Retrieval of an image of a hand stored in bacterial DNA [Source]
This research group was not satisfied by encoding a single image. Instead, they wanted to store a movie. Specifically, the researchers encoded five frames of Plate 626 from Animal locomotion. An electro-photographic investigation of consecutive phases of animal movements by Eadweard Muybridge from between 1872-1875. To store this animation, the researchers split each frame into protospacer sequences as above, but instead of introducing all of the information at once, the DNA encoding each individual movie frame was successively introduced into the population of E. coli cells. Recall that the CRISPR array stores a history of infection in linear order. Using this approach, each cell stored a piece of each of the five frames. By sequencing the entire CRISPR array from the population of bacteria and splitting the spacer sequences by order of appearance, the authors were able to reconstruct each frame from the movie (see .gif below).

Movie of a galloping horse stored in bacterial DNA [Source].
One caveat of the above examples is that the images decoded from the E. coli genomes were not perfect reproductions, which is evident from several spurious pixels in the reconstructed movie. The authors found that the differences between the encoded and reproduced frames was most often due to changes in the protospacer sequence by DNA synthesis errors, DNA sequencing errors, or mutation. This latter finding highlights a limitation of storing information inside of cells. In the opening, I mentioned that cells have been using DNA to store information for 3.8 billion years. But, unlike the information encoded in the inscriptions on the Dispilio tablet, this information storage is imperfect. DNA mutates and cells evolve. This process is essential for continuing life but is inconvenient for perfect information archival.

Engineers at Microsoft have recently developed their own form of DNA storage technology. Instead of using cells, the engineers store information in isolated DNA molecules and, under special conditions, these molecules are predicted to last for >2000 years. Though etchings on preserved wood have still exceeded the current longevity estimations of DNA storage, I think we’ll find a more effective solution for perfect information archival before those DNA molecules degrade in the year 4000!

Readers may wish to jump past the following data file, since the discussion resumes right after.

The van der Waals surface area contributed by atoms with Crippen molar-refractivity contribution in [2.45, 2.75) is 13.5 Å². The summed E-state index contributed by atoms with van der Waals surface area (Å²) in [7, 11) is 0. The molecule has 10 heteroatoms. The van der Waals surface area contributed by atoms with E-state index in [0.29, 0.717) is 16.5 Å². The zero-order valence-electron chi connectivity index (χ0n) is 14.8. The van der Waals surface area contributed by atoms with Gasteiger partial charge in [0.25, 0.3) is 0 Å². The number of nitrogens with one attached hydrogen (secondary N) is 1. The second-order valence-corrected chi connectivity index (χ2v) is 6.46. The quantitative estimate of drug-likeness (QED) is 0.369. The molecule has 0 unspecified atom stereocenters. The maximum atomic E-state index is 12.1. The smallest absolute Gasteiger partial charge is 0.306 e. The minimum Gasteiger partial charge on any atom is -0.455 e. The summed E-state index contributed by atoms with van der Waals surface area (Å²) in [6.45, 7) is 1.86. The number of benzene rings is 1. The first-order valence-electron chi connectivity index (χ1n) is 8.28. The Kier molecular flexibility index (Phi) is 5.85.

Fish Also Dig the Dad Bod

by Andrew Anderson (@AndersonEvolve)

Imagine you’re on a dating site looking for a potential partner.  You browse through a couple of individuals and find a few that merit a further look.  This particular site allows feedback from individuals who have contacted or dated a person to be viewed on that person’s page.  Would you read the comments? Would you weigh the comments in your decision to engage in further conversations/dates with the person?  If so, you have employed a mate choice strategy called mate copying.

Clunky hypotheticals aside (AOL Instant Messenger was the social media of choice when I last dated), mate copying has been observed in mammals (yes, possibly humans), birds, fishes, and even insects. Most often, these are confirmed by testing if a female’s interest in a male is altered if she observes him with another female.  Personally, I would love to see if this occurs in role-reversed systems, but the research that have studied this pattern generally find females to be the choosier sex. So why would a female rely on another female’s choice? There are some hypotheses that have been proposed, such as: searching for a mate is costly (i.e. lose energy/time or become a target to predators inspecting each potential mate), a female may not have enough experience to determine male quality, or distinguishing between quality males is  challenging. Females do not have to directly observe males being successful with other females; they can use other, more subtle signals to indicate the desirableness of a male. In rats, there is some evidence that the smell of a male who has recently copulated is a potential driver of female choice.